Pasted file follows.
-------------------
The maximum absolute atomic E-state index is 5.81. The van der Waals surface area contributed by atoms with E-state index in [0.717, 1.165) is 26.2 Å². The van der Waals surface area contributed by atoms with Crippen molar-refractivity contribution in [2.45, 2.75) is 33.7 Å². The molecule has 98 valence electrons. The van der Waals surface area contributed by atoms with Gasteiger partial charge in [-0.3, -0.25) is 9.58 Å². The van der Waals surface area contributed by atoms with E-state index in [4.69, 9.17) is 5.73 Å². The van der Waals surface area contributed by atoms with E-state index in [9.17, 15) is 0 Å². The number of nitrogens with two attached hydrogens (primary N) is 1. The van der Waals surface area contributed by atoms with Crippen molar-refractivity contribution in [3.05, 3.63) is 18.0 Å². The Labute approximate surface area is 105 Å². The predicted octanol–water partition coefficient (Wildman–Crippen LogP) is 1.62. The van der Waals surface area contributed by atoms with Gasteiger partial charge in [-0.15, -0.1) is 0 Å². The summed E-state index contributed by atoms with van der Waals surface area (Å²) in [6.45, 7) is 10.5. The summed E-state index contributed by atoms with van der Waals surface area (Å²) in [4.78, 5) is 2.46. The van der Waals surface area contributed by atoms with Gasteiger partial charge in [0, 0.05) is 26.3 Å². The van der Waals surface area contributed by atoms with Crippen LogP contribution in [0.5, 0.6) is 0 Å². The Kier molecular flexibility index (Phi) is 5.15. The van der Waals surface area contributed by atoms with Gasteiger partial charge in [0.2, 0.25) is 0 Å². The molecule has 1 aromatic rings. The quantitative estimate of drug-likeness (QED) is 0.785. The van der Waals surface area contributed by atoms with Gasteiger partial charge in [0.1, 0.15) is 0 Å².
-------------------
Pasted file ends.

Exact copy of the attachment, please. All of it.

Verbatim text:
The maximum absolute atomic E-state index is 5.81. The van der Waals surface area contributed by atoms with E-state index in [0.717, 1.165) is 26.2 Å². The van der Waals surface area contributed by atoms with Crippen molar-refractivity contribution in [2.45, 2.75) is 33.7 Å². The molecule has 98 valence electrons. The van der Waals surface area contributed by atoms with Gasteiger partial charge in [-0.3, -0.25) is 9.58 Å². The van der Waals surface area contributed by atoms with E-state index in [4.69, 9.17) is 5.73 Å². The van der Waals surface area contributed by atoms with E-state index in [9.17, 15) is 0 Å². The number of nitrogens with two attached hydrogens (primary N) is 1. The van der Waals surface area contributed by atoms with Crippen molar-refractivity contribution in [3.05, 3.63) is 18.0 Å². The Labute approximate surface area is 105 Å². The predicted octanol–water partition coefficient (Wildman–Crippen LogP) is 1.62. The van der Waals surface area contributed by atoms with Gasteiger partial charge in [-0.15, -0.1) is 0 Å². The summed E-state index contributed by atoms with van der Waals surface area (Å²) in [6.45, 7) is 10.5. The summed E-state index contributed by atoms with van der Waals surface area (Å²) in [4.78, 5) is 2.46. The van der Waals surface area contributed by atoms with Gasteiger partial charge in [0, 0.05) is 26.3 Å². The van der Waals surface area contributed by atoms with Crippen LogP contribution in [0.5, 0.6) is 0 Å². The Kier molecular flexibility index (Phi) is 5.15. The van der Waals surface area contributed by atoms with Gasteiger partial charge in [0.2, 0.25) is 0 Å². The molecule has 1 aromatic rings. The quantitative estimate of drug-likeness (QED) is 0.785. The van der Waals surface area contributed by atoms with Gasteiger partial charge in [0.1, 0.15) is 0 Å².